Guy Hamilton, director of 4 James Bond movies, has a deserved reputation for injecting high-brow humor into his action movies and he does not let his viewers down with his, and Evan Jones’, interpretation of the Funeral in Berlin. The action is low-tech with tight scenes of suspense interspersed with Caine’s acerbic cracks at the establishment. Hamilton’s efforts are better than what Ken Russell accomplished in Billion-Dollar Brain but significantly inferior to Sid Furie’s The Ipcress File.

Michael Caine and Oscar Homolka are brilliant in the movie. They play off each others morbid sense of humor and dial the thriller down to a level of fun and games in a world of known mostly for deadly results.

 

The L.A. Times reported in 2007 that Howard Hughes in a codeine induced haze watched Funeral in Berlin, in the buff, 3 times in row.  Regardless of Hughes critique this is a good movie, not a great movie, but Michael Caine makes it fun to watch.

Out the Double Double

The Spy Who Came in from The ColdM Spy 1965

Theaters:  May 1965

Streaming:  July 2004

Rated:  NR

Runtime:  112 minutes

Genre:  Action – Classics – Drama –  Mystery – Suspense – Thriller

els:  7.5/10

IMDB:  7.7/10

Amazon:  4.3/5 stars

Rotten Tomatoes Critics:  7.7/10

Rotten Tomatoes Audience:  3.7/5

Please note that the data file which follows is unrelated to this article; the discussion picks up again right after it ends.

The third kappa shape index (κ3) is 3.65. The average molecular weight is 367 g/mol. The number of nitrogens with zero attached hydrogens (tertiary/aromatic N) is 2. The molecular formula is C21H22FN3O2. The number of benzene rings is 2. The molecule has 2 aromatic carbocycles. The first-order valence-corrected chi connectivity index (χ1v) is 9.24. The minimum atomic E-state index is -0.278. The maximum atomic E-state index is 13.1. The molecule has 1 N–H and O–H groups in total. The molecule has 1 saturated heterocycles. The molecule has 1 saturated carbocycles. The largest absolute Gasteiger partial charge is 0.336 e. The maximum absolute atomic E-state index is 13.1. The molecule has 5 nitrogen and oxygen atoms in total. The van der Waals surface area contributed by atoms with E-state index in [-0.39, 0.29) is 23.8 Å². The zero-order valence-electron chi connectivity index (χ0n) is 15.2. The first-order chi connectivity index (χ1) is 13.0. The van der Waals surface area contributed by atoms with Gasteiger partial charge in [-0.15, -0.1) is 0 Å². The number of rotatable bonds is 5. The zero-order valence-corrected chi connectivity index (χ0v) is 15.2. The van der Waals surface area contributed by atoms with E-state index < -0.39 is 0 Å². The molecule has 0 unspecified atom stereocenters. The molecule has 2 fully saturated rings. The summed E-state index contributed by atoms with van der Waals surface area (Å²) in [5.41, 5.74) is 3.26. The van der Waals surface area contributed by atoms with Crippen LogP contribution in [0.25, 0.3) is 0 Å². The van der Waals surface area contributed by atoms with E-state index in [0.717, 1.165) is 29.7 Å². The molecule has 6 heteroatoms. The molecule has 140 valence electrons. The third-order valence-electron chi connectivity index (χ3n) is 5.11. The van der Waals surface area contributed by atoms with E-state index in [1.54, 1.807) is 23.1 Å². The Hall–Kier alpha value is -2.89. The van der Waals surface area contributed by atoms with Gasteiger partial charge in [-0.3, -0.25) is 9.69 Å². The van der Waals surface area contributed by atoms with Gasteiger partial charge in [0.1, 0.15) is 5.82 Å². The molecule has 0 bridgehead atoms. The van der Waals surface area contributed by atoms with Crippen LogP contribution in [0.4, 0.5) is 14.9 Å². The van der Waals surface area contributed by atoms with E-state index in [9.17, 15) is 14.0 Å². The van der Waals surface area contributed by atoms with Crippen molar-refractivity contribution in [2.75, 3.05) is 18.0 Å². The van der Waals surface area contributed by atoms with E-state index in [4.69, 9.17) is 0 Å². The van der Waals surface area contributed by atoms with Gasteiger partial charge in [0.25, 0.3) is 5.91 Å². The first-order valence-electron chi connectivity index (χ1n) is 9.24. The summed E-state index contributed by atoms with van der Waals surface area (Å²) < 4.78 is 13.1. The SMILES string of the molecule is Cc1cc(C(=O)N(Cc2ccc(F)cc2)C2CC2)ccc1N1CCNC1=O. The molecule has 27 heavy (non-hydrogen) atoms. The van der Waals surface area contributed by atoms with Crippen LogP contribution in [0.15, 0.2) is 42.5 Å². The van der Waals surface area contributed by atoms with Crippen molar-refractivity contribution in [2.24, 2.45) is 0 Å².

Metacritic Metascore:  NA/100

Metacritic User Score:  NA/10

Awards: 1 Golden Globe

Directed by:  Martin Ritt

Written by:  Paul Dehn and Guy Trosper (screenplay), John le Carré (book)

Music by:  Sol Kaplan

Cast:  Richard Burton, Oskar Werner, Claire Bloom

Film Locations:  Germany, Ireland, Netherlands, UK

Budget:  $

Worldwide Box Office:  $7,600,000

Alec Leamas (Burton), station chief for the British “Circus” in West Berlin, has just lost one of his operatives and is recalled to London.  He is given a new mission in London to play the part of an angry alcoholic, drummed out the secret service, desperately in need of money to get by, and to make his plight as public as possible.  The East Germans take notice of his condition and entice him to defect; trading state secrets for a cushy retirement.  He agrees and is whisked off to East Berlin to be interrogated. His cover story quickly nabs a double agent in the East German spy office but Leamas finds himself a pawn rather than the checking knight.